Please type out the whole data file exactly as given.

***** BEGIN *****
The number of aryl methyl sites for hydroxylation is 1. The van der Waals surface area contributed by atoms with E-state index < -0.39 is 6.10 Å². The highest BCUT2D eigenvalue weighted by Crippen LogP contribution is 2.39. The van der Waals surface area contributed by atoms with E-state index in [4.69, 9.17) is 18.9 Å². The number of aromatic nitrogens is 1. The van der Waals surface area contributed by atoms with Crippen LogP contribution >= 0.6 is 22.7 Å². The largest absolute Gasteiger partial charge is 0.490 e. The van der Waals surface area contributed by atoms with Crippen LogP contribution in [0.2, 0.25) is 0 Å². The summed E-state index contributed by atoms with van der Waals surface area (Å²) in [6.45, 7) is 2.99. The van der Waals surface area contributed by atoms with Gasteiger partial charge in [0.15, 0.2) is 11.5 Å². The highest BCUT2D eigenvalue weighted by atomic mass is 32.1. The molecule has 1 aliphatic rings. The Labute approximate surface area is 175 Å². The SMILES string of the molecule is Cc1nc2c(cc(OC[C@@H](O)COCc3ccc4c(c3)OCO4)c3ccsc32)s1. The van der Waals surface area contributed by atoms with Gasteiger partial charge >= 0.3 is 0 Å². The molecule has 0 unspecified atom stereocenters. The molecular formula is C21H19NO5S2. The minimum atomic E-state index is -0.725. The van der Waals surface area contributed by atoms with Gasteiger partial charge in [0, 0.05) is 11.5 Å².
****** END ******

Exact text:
The number of aryl methyl sites for hydroxylation is 1. The van der Waals surface area contributed by atoms with E-state index < -0.39 is 6.10 Å². The highest BCUT2D eigenvalue weighted by Crippen LogP contribution is 2.39. The van der Waals surface area contributed by atoms with E-state index in [4.69, 9.17) is 18.9 Å². The number of aromatic nitrogens is 1. The van der Waals surface area contributed by atoms with Crippen LogP contribution >= 0.6 is 22.7 Å². The largest absolute Gasteiger partial charge is 0.490 e. The van der Waals surface area contributed by atoms with Crippen LogP contribution in [0.2, 0.25) is 0 Å². The summed E-state index contributed by atoms with van der Waals surface area (Å²) in [6.45, 7) is 2.99. The van der Waals surface area contributed by atoms with Gasteiger partial charge in [0.15, 0.2) is 11.5 Å². The highest BCUT2D eigenvalue weighted by atomic mass is 32.1. The molecule has 1 aliphatic rings. The Labute approximate surface area is 175 Å². The SMILES string of the molecule is Cc1nc2c(cc(OC[C@@H](O)COCc3ccc4c(c3)OCO4)c3ccsc32)s1. The van der Waals surface area contributed by atoms with Gasteiger partial charge >= 0.3 is 0 Å². The molecule has 0 unspecified atom stereocenters. The molecular formula is C21H19NO5S2. The minimum atomic E-state index is -0.725. The van der Waals surface area contributed by atoms with Gasteiger partial charge in [0, 0.05) is 11.5 Å².